King Herod the Great had his bathtubs made of alabaster quarried in Israel rather than Egypt, as has always been assumed, according to a research team at Bar-Ilan University.
The ruthless first-century ruler brought Roman cultural norms – including bathing and architectural innovation – to Judea during his reign.
Two of his lavish, royal bathtubs were discovered over 40 years ago at the Kypros fortress and the palace of Herodium, south of Jerusalem.
Experts always believed they must have been made of alabaster imported from Egypt. The only alabaster available locally was softer and of a poorer quality – gypsum-alabaster rather than calcite-alabaster.
But a source of calcite-alabaster has been discovered near modern-day Beit Shemesh, at the Te’omim cave, on the western slopes of the Jerusalem hills.
The Bar-Ilan team used four analytic methods to compare the Israeli alabaster with samples from Egypt.
And their unequivocal conclusion, published in the Nature journal Scientific Reports, is that Herod the Great’s alabaster bathtubs were quarried in Israel.
“All four analytical methods applied in the study provided consistent results, clearly distinguishing the Israeli from the Egyptian calcite-alabaster for the first time,” said Bar-Ilan chemistry professor Amnon Albeck.
The team was surprised to find that locally produced alabaster was available, and that it met Herod’s exacting standards. He was known as the greatest builder in the Holy Land – the driving force behind palaces, fortresses, amphitheaters, the city of Caesarea, and the Second Temple in Jerusalem.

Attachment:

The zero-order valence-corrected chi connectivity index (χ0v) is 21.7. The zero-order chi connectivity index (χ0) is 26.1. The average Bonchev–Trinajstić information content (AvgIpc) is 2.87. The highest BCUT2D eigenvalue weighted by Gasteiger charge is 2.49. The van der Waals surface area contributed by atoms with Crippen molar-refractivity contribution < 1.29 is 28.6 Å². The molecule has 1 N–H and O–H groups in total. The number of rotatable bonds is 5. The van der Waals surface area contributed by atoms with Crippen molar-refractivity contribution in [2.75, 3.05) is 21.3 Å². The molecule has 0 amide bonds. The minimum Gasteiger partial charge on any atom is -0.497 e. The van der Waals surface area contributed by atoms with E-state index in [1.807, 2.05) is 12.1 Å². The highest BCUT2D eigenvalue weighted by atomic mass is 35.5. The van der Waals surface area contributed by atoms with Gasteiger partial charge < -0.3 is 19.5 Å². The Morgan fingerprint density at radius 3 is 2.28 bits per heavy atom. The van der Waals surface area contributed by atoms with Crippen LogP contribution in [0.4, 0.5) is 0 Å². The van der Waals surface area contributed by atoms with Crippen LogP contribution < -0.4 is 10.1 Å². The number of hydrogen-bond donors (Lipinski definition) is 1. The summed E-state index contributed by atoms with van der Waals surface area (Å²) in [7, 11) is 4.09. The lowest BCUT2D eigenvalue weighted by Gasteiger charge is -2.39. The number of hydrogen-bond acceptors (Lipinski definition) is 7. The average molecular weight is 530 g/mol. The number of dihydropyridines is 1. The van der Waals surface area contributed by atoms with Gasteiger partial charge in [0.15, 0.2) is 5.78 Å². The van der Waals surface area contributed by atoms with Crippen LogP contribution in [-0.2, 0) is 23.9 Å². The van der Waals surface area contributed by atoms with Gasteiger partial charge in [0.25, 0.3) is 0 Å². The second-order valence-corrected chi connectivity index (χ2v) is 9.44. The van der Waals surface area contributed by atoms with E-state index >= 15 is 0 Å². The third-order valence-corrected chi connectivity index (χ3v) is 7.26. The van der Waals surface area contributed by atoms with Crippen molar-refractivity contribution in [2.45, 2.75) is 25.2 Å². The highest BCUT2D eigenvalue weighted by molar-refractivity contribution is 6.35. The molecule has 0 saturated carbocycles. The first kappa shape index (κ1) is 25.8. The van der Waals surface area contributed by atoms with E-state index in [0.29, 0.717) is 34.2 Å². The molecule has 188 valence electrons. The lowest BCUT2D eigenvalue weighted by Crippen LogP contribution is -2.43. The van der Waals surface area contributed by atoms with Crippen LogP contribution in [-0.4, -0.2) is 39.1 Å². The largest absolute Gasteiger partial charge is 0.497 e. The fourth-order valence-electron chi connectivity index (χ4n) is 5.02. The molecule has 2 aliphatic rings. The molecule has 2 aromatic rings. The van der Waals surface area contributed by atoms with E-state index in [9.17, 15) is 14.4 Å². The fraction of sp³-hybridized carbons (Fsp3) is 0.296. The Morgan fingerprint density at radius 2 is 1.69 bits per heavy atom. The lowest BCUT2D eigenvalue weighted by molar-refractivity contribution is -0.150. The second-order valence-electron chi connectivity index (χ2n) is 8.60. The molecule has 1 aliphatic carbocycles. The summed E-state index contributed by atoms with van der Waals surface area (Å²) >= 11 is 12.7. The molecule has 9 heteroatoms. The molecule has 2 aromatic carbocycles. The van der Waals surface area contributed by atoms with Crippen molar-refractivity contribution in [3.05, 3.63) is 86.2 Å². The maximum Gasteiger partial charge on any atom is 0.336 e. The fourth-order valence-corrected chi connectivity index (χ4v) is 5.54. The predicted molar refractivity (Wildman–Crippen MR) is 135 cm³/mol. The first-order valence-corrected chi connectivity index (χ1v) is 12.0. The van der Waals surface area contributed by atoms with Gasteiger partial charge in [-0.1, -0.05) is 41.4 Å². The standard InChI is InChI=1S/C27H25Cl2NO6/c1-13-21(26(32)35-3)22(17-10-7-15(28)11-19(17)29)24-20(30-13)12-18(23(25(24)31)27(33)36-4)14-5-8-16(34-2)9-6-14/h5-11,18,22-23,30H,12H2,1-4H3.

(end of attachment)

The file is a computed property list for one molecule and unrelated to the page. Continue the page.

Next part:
“The fact that both bathtubs were unequivocally quarried in Israel and not in Egypt, as we would have expected due to the high quality of the stone, was a particular surprise,” said BIU archeologist Prof. Aren Maeir.
“It means that Herod the Great used local produce, and that the calcite-alabaster industry in Judea in the second half of the first century BC was sufficiently developed and of high enough quality to serve the luxurious standards of Herod, one of the finest builders among the kings of that period.”
Alabaster from Egypt was widely used to make vessels, carvings and ornaments at the time. If Herod’s bathtubs were made of locally-sourced alabaster, it’s possible other artefacts assumed to be Egyptian, were actually made of alabaster from Israel.
The team compared Egyptian and Israeli mineral samples, applying techniques never before used in such circumstances. Traditional archaeological methods and petrographic analysis, the main method used to determine the source of Israeli calcite-alabaster, were not sufficiently rigorous, they said.
The absence of ancient calcite-alabaster quarries in the Southern Levant had always led to the assumption that all calcite-alabaster vessels found in the Levant originated from Egypt, while poorer quality vessels, made of gypsum-alabaster were local products.
Herod became known as “Great” for his ruthless leadership, and his Massacre of Innocents – a deliberate attempt to kill the infant Jesus, according to Christian tradition.